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Environmentalists Suing Over Proposed Richmond Housing Development At Contaminated Waterfront Site

RICHMOND (BCN/CBS SF) -- A coalition of environmental activist groups announced Wednesday that they filed a lawsuit against two state agencies over the environmental impact analysis of a proposed housing project at a contaminated waterfront area in Richmond.

The lawsuit, filed Tuesday, argues that the California Environmental Protection Agency and one of its sub-agencies, the state's Department of Toxic Substances Control, approved the proposed development while skirting the state's environmental review process required under the California Environmental Quality Act.

Up to 4,000 housing units would be built and up to 50,000 square feet of retail space at the contaminated former site of a chemical plant owned first by the Stauffer Chemical Company and then the Zeneca pharmaceutical company, now known as AstraZeneca.

The activist groups argued that the housing project is proceeding without proper consideration for the health risks posed by the leftover toxic material as well as potential sea level rise along the Richmond shoreline.

"Building housing on this contaminated site would be an environmental injustice," Virginia Reinhart, director of the San Francisco Bay chapter of the Sierra Club, said in a statement. "While Richmond needs more affordable housing, we don't want to put communities already overburdened by pollution in harm's way because the responsible agency hasn't analyzed all the risk factors."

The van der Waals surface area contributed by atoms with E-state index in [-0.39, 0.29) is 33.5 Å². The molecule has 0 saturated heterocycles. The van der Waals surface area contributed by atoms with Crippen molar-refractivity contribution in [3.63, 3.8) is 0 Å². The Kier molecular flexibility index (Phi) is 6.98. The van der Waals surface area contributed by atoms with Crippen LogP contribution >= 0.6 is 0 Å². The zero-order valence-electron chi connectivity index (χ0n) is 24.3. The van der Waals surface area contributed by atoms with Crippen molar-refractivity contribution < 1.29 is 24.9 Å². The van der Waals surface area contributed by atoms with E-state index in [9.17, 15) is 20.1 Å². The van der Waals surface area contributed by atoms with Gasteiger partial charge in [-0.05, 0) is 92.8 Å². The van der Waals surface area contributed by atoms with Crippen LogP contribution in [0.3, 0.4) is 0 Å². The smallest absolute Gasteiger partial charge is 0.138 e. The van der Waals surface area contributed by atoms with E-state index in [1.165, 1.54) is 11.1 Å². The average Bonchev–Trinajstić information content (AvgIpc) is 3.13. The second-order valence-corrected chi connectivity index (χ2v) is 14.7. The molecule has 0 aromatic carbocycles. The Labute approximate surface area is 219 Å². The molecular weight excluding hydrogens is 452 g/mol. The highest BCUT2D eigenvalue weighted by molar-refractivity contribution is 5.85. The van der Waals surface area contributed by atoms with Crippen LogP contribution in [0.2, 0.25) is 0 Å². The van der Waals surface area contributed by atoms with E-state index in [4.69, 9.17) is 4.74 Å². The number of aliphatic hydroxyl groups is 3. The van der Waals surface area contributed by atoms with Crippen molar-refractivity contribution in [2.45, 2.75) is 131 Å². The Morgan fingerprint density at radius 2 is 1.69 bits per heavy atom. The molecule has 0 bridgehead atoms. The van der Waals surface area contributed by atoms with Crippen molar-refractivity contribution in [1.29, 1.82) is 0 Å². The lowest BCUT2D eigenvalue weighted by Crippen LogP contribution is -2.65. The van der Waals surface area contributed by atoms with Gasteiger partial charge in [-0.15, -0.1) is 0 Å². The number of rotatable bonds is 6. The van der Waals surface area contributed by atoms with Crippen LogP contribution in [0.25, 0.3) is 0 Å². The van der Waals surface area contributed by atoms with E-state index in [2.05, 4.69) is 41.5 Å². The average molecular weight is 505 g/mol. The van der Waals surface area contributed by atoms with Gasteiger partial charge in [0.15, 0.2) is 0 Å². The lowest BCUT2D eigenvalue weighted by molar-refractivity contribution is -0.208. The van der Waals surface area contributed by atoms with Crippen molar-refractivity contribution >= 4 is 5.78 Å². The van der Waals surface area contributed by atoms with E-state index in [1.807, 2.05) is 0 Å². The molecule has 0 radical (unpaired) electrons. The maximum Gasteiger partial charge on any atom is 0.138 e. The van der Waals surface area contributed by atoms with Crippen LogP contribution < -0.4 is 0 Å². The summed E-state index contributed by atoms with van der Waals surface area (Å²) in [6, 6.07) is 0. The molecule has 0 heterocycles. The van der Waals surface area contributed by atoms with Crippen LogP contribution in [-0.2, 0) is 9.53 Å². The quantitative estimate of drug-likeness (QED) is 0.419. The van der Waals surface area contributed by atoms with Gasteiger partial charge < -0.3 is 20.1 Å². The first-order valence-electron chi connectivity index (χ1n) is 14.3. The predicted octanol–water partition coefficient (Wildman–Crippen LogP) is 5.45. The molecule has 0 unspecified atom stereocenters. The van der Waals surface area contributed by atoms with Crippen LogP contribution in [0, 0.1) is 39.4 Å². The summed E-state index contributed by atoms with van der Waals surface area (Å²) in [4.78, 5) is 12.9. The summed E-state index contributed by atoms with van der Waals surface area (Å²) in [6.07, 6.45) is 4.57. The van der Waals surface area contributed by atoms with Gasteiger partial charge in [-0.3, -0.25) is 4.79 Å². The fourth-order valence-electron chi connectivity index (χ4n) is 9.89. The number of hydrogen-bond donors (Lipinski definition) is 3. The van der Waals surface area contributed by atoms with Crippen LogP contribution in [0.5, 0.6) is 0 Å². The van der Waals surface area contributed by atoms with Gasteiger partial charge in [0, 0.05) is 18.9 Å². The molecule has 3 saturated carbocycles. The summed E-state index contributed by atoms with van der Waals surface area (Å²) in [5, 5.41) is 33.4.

The Sierra Club joined Mothers Against Toxic Housing, Citizens for East Shore Parks, Richmond Shoreline Alliance, Sunflower Alliance, Greenaction for Health and Environmental Justice and the Sustainability, Parks, Recycling, and Wildlife Legal Defense Fund in filing the lawsuit.

The Richmond City Council approved the controversial multi-use development in December.

In 2019, the DTSC and the city both approved a cleanup process for the former chemical company site that would include removing some of the remaining contaminated soil while also pouring concrete over the areas affected by toxic waste.

In a statement in 2019 on the concrete capping plan, DTSC officials argued a full soil removal would take roughly a decade to complete and would result in more environmental harm to the Richmond waterfront due to the nearly 65,000 truck trips that would be required to transport and dispose of the toxic materials.

While the DTSC declined Wednesday to comment on the lawsuit, the agency said in a statement that its approved cleanup plan will successfully protect people who will one day live at the former chemical plant site.

"DTSC has been engaging with the communities surrounding this site to find a solution that will protect public health and the environment and minimizes adverse impacts on public health and safety compared to other alternatives," the agency said in a statement.

Environmental activists argued the concrete cap, however, will not be enough to mitigate the effects of leftover toxic waste and have called on the state to remove the entirety of the contaminated soil in the area.

"The site is open on the sides and bottom, so a concrete cap won't prevent the toxics from moving inland with sea-level rise," said Faris Jessa of the Richmond Shoreline Alliance. "We don't want a carcinogenic toxic soup coming up under our homes."

© Copyright 2021 CBS Broadcasting Inc. and Bay City News Service. All Rights Reserved. This material may not be published, broadcast, rewritten or redistributed.

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